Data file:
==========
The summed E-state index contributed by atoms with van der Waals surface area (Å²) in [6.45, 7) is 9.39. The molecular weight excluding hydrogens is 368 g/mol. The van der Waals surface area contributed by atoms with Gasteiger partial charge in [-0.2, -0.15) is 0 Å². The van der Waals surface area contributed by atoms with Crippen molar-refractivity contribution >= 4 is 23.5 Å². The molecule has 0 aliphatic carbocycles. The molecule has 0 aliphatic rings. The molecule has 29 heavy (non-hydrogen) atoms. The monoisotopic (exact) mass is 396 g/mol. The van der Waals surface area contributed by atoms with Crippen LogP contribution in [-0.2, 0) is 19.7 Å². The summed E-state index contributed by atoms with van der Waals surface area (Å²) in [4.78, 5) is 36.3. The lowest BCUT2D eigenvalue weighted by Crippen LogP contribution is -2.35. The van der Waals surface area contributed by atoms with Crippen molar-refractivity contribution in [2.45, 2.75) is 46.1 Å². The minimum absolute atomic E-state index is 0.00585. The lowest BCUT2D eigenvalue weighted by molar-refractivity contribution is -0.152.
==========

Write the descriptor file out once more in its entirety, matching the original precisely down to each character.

The summed E-state index contributed by atoms with van der Waals surface area (Å²) in [6.45, 7) is 9.39. The molecular weight excluding hydrogens is 368 g/mol. The van der Waals surface area contributed by atoms with Gasteiger partial charge in [-0.2, -0.15) is 0 Å². The van der Waals surface area contributed by atoms with Crippen molar-refractivity contribution >= 4 is 23.5 Å². The molecule has 0 aliphatic carbocycles. The molecule has 0 aliphatic rings. The molecule has 29 heavy (non-hydrogen) atoms. The monoisotopic (exact) mass is 396 g/mol. The van der Waals surface area contributed by atoms with Crippen LogP contribution in [-0.2, 0) is 19.7 Å². The summed E-state index contributed by atoms with van der Waals surface area (Å²) in [4.78, 5) is 36.3. The lowest BCUT2D eigenvalue weighted by Crippen LogP contribution is -2.35. The van der Waals surface area contributed by atoms with Crippen molar-refractivity contribution in [2.45, 2.75) is 46.1 Å². The minimum absolute atomic E-state index is 0.00585. The lowest BCUT2D eigenvalue weighted by molar-refractivity contribution is -0.152.